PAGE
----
Sometimes on the way to your dream,

you get lost and find a better one.

Saturday, November 5, 2011

the mulberry tree

A couple of days ago, Sarah, over at  Sassying It Up  mentioned that she'd bought a punnet of mulberries for the very first time.

My thoughts went back about 37 years to when we were living at Enoggera, in Brisbane. Our back yard fence separated the yard from the long, long driveway and carparking area of the Army Base where my husband was stationed. In a corner of the yard was a  huge old mulberry tree.

Primary school aged kids would sometimes knock on our door and ask if they could have leaves for their silkworms. Of course I always said yes.
Many times they didn't bother knocking and just cut through the carpark and took whatever leaves they could reach.
I didn't mind, the tree was huge, plenty of leaves for everyone's silkworms.
Is that a primary school rite of passage? Silkworms in shoeboxes?

The mulberries grew by the thousands, beginning as small green buds, gradually becoming larger and pinker, then darkening as they ripened fully.

I'd sit the baby underneath wearing nothing and let her eat berries that she could reach.  Mostly she just played with the leaves while I hung washing or took it back down again, dry and warm from the sun.

Our second summer there, hubby and his mate, Moose, decided they'd make mulberry wine.
Under the stairs at the back of the house became the gathering place for empty and washed beer bottles and a half dozen buckets newly bought just for picking the mulberries.

The weekend rolled around, as it does, and they were out there bright and early, picking, picking, picking.
Bucket after bucket of berries were rinsed under the garden tap, then brought inside to be "sugared".

I knew nothing about making wine and neither did they.

They decided the berries needed to be cooked, strained and bottled, then left under the house in the cool to somehow turn  into wine.
In the cool??? Brisbane in the summer.......

Well, they made a huge mess of the kitchen, but finally the cooked berries had been strained into other clean buckets, then funneled into the bottles. They had no way to cap these, something both had forgotten about, so a few empty screw top bottles were found and quickly washed out, then the fruit mix was transferred.

They did this themselves, because Moose's wife and I were having nothing to do with it, apart from keeping our babies out of the way and cleaning up the kitchen after the men had "wiped it down".

How long does it take to turn fruit into wine?
No idea.
The stuff sat under the house and started to ferment. Bubble, bubble, bubble....

Remember there had been no sterilising of bottles, no careful temperature taking, not even a leaflet on how to make wine had been read.

Still, after a couple of weeks, they got a little impatient and decided to taste it.
I don't know if any alcohol had developed in the mix or not, but they tasted, pronounced it "not bad" and kept tasting. There was beer involved too, (there always was with those two), and by nightfall the two of them were as drunk as they could possibly be and still stand upright.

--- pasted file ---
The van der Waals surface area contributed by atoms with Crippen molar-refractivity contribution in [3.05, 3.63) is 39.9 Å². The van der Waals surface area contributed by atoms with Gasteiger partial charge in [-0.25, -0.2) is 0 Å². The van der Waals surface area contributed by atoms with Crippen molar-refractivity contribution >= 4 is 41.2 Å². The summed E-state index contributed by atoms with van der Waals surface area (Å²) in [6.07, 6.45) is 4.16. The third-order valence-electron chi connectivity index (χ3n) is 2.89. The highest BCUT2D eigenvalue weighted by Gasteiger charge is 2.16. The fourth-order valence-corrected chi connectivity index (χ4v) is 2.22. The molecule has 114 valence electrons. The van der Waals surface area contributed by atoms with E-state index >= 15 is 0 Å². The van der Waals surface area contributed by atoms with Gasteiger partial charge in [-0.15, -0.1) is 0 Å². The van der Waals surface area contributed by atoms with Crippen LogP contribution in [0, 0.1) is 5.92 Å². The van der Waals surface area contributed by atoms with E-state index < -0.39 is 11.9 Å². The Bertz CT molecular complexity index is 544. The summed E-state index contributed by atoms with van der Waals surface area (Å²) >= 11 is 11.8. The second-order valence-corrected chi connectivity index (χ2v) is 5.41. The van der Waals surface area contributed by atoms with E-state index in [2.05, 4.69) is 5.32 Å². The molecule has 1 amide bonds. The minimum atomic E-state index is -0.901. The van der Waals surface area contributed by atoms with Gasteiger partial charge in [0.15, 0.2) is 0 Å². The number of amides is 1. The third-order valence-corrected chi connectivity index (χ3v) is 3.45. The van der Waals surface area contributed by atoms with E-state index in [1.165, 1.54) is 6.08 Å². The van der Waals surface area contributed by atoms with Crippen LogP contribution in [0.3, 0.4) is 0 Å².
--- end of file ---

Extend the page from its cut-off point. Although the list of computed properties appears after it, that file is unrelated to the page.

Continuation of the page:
But the next day?
Sicker than they'd ever been.
Hungover too.
Good thing it was Sunday and neither of them was on duty.

After that, the mulberries were left for the birds and for the neighbourhood kids to have mulberry fights with.


  1. I'd heard about silk worms when I was a kid, but no one I knew ever did the silkworm thing. You were lucky to not have exploding bottles.

  2. I've heard the berries make a lovely pie.

  3. I would have settled for a Mulberry pie :-).

  4. Andrew; my kids had silkworms, but we were in Sydney by then with mulberry leaves hard to come by.

    Delores; I wasn't into making pies very often back then.

    Windsmoke; we just ate what berries we could reach and left the rest for the birds.

  5. Mulberry pie is yum. We have a mulberry tree - but it is largely ornamental so the fruit doesn't get very large. The birds love it. And crap purple over the washing and the concrete. A difficult stain to shirt.

  6. EC; I've heard mulberry stains can be removed by rubbing with green (unripe) mulberries then rinsing in cold water before re-washing.

  7. Thanks - I'll give that a try. And perhaps rub some green ones into the concrete where the stains have set.

    Oh the irony. I am commenting about bird poo and wv is nests.

  8. Oh dear..... I don't think I've heard of anyone's homemade wine being a success; even those who read up about it!

    Love fresh mulberries though but Mum would always make us wear old, dark coloured t-shirts because the stains would never come out.

  9. EC; I think for the concrete you might need a scrubbing brush and a solution of bleach.

    Kath Lockett; your mum was very smart, saving herself a lot of work. I've read about people in times gone past,(days of yore), making such things as blackberry wine, elderberry wine, red currant wine. Clearly they were all much more clever than K and Moose.

  10. I remember our family's homemade wine and beer - 'hooch' we called it- brewing in barrels located by a large window where, also, the budgie cage stood. I am sure the budgie was drunk on the fumes. The wine tasted terrible. The beer was good.

  11. Hi River,

    Do you know - I don't think I've ever had a mulberry.




  12. Christine; poor budgie. A lot of people have homebrew kits for beer, but I haven't heard about too many wine brewers.

    Plasman; think of a taste between a raspberry and a blackberry.

  13. All homemade alcohol stories end in a massive hangover story!

    I loved how they just winged it to make their 'wine'.